Conservative Voters on Gay Marriage: Embrace It and Move Forward? Or Stick to Principles?

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FILE - This Sept. 6, 2011 file photo shows a man walking past a group of people protesting against gay marriage outside a courtroom where the California Supreme Court was hearing arguments in San Francisco. The Obama administration is quietly considering urging the Supreme Court to overturn California’s ban on gay marriage, a step that could be a major political victory for advocates of same-sex unions.  (AP Photo/Eric Risberg, File)

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Gay marriage will get its day in court—the Supreme Court no less—when lawyers argue two landmark cases before the justices next week.

In one, United States v. Windsor, the court could determine whether the federal Defense of Marriage Act violates the constitutional rights of same-sex couples to marry. The other, Hollingsworth v. Perry, tackles Proposition 8, which denies same-sex marriage in California and which voters narrowly approved in 2008.

Before that, however, Republican Ohio Sen. Rob Portman ushered gay marriage back into the center ring last week when he announced his support of gay marriage. Last month, former GOP presidential candidate and Utah Gov. Jon Huntsman expressed similar thoughts.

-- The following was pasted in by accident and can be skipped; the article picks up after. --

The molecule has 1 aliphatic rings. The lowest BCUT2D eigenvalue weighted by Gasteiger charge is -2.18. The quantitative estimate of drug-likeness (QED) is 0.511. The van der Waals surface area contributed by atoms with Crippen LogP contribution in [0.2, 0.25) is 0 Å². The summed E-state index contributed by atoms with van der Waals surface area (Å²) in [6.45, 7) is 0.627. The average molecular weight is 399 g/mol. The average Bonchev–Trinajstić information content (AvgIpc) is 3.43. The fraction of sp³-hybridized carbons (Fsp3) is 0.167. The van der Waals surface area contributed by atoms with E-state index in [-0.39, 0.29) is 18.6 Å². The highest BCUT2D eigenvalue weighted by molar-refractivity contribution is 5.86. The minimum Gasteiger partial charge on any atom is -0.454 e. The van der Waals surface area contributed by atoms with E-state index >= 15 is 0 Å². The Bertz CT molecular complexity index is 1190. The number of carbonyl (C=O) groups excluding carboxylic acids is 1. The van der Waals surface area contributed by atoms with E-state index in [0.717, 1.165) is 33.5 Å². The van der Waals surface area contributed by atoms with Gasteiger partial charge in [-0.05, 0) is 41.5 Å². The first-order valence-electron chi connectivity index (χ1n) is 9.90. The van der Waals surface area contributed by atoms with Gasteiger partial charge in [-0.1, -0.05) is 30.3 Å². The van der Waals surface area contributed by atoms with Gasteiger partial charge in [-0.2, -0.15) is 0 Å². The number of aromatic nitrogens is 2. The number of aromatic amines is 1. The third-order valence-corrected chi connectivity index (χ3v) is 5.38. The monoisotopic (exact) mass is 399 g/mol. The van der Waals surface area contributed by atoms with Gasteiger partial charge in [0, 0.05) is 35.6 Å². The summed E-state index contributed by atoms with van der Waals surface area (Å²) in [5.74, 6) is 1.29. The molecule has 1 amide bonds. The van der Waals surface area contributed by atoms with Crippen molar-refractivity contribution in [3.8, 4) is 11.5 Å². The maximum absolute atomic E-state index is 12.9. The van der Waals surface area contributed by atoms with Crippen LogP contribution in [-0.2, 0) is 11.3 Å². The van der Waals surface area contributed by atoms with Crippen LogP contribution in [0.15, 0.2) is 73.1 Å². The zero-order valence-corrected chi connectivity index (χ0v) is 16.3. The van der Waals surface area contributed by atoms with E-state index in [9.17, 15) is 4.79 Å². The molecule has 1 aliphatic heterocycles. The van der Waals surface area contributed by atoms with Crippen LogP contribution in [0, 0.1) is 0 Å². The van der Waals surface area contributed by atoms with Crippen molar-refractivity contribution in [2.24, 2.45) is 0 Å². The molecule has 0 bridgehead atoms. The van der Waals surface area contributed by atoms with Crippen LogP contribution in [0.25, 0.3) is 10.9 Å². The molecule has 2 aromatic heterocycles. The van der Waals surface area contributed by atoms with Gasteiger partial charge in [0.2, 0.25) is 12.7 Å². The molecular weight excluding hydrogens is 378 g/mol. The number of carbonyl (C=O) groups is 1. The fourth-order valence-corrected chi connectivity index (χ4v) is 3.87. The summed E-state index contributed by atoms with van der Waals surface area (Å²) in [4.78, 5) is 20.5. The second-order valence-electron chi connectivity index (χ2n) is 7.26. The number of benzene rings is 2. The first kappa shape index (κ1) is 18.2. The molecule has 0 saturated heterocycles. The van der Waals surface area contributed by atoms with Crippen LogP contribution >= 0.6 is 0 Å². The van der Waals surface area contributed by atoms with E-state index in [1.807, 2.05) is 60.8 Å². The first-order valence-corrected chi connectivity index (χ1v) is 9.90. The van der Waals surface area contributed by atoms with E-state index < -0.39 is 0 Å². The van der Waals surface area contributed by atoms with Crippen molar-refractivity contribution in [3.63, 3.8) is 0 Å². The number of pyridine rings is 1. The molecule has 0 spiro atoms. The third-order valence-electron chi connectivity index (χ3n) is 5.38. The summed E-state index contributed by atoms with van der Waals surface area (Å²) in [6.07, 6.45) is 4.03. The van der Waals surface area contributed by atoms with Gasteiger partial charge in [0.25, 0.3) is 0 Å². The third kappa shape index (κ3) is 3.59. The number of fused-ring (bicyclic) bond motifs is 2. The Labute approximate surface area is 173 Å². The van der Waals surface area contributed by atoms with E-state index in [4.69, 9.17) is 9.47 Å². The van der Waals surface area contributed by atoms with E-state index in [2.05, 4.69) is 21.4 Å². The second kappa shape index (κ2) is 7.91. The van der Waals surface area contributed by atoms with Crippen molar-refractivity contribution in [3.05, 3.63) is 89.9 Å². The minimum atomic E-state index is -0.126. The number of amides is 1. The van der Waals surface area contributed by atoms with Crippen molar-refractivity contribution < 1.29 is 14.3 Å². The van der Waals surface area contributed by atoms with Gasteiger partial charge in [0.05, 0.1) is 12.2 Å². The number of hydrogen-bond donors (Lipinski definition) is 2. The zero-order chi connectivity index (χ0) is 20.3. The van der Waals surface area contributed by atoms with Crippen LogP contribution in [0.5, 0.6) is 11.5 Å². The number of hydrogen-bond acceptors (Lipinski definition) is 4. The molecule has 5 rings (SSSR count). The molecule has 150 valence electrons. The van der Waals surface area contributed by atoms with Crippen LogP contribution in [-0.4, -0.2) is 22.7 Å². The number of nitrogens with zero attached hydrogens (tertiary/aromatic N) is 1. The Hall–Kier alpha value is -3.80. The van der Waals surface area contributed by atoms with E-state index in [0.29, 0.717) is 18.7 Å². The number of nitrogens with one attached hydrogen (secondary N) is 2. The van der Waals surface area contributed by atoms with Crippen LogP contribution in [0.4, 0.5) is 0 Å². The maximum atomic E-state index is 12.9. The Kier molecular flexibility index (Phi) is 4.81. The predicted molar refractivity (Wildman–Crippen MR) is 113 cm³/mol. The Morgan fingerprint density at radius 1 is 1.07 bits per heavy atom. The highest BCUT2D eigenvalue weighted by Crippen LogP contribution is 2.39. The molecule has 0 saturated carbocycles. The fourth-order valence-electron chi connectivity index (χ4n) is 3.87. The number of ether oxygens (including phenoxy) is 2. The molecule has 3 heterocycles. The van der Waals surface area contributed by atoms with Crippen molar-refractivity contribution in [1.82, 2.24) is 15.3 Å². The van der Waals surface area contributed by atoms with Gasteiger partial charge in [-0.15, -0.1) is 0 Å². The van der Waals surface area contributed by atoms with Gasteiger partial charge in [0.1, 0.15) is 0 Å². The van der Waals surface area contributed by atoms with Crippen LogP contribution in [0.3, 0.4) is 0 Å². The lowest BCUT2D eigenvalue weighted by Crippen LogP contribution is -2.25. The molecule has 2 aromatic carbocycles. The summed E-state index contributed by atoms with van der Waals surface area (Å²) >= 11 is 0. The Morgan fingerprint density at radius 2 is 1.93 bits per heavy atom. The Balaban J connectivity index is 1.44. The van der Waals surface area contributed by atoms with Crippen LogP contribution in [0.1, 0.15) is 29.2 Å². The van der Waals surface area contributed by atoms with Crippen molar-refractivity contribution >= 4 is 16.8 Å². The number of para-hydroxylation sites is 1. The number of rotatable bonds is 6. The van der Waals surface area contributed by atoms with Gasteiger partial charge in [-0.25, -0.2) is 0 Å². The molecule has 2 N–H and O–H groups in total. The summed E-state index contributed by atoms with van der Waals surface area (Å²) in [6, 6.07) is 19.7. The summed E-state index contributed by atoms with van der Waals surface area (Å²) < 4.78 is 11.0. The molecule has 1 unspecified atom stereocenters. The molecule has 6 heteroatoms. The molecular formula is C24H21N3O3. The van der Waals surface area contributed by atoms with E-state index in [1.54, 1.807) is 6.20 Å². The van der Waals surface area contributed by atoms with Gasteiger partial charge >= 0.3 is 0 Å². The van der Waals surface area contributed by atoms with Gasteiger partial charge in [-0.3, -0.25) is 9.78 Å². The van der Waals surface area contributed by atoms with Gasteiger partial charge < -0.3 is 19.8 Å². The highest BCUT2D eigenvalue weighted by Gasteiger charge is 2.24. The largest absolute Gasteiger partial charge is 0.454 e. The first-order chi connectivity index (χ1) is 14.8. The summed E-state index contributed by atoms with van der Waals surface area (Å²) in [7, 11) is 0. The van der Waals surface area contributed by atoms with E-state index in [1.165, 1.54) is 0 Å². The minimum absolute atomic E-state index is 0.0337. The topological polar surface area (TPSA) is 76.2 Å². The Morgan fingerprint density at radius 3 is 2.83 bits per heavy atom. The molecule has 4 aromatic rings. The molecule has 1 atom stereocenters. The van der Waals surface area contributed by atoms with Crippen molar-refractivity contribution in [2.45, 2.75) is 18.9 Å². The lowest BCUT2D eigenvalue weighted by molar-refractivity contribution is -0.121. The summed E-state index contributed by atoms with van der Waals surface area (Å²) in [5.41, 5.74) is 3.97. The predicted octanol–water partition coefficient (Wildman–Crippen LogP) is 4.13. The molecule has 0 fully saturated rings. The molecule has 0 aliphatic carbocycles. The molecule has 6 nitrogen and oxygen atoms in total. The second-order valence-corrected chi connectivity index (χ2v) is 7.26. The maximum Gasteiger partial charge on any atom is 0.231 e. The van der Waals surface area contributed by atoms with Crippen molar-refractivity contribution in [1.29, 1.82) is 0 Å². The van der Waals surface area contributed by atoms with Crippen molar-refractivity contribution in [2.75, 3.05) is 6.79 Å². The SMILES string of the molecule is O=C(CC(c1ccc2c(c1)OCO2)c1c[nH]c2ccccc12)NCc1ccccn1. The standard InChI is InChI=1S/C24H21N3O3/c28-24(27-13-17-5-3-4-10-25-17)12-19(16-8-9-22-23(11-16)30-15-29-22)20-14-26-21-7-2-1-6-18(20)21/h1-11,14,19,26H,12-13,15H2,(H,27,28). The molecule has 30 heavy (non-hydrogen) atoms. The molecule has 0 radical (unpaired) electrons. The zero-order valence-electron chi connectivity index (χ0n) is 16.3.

How do their constituents and supporters feel? Ahead of next week's court arguments, Yahoo News asked conservatives and Republican voters to tell us whether their party should abandon the opposition to gay marriage or stick to its principles and platform. Here's a sampling we received overnight.


Allowing same-sex couples to marry is not granting a privilege, but is imposing a responsibility to form a stable family. Family and responsibility are central conservative tenets, which is why the Republican Party should, if not outright embrace same-sex marriage, at least acknowledge that support of it does not make one less a conservative or not a Republican.

Mark Whittington, Houston


The Democrat Party's liberal love affair with gay marriage may soon be consummated with Republicans. Unofficial Republican proposals for federal recognition of homosexual marriage are increasing. Whether an insincere attempt to appear unbigoted to gain gay-friendly voters or a sincere change of heart, as with Ohio Sen. Rob Portman's support of his gay son's right to marry, motive doesn't matter. A Republican Party platform switch to embrace gay marriage will dilute the GOP's religious right, which is the backbone of Republican grassroots.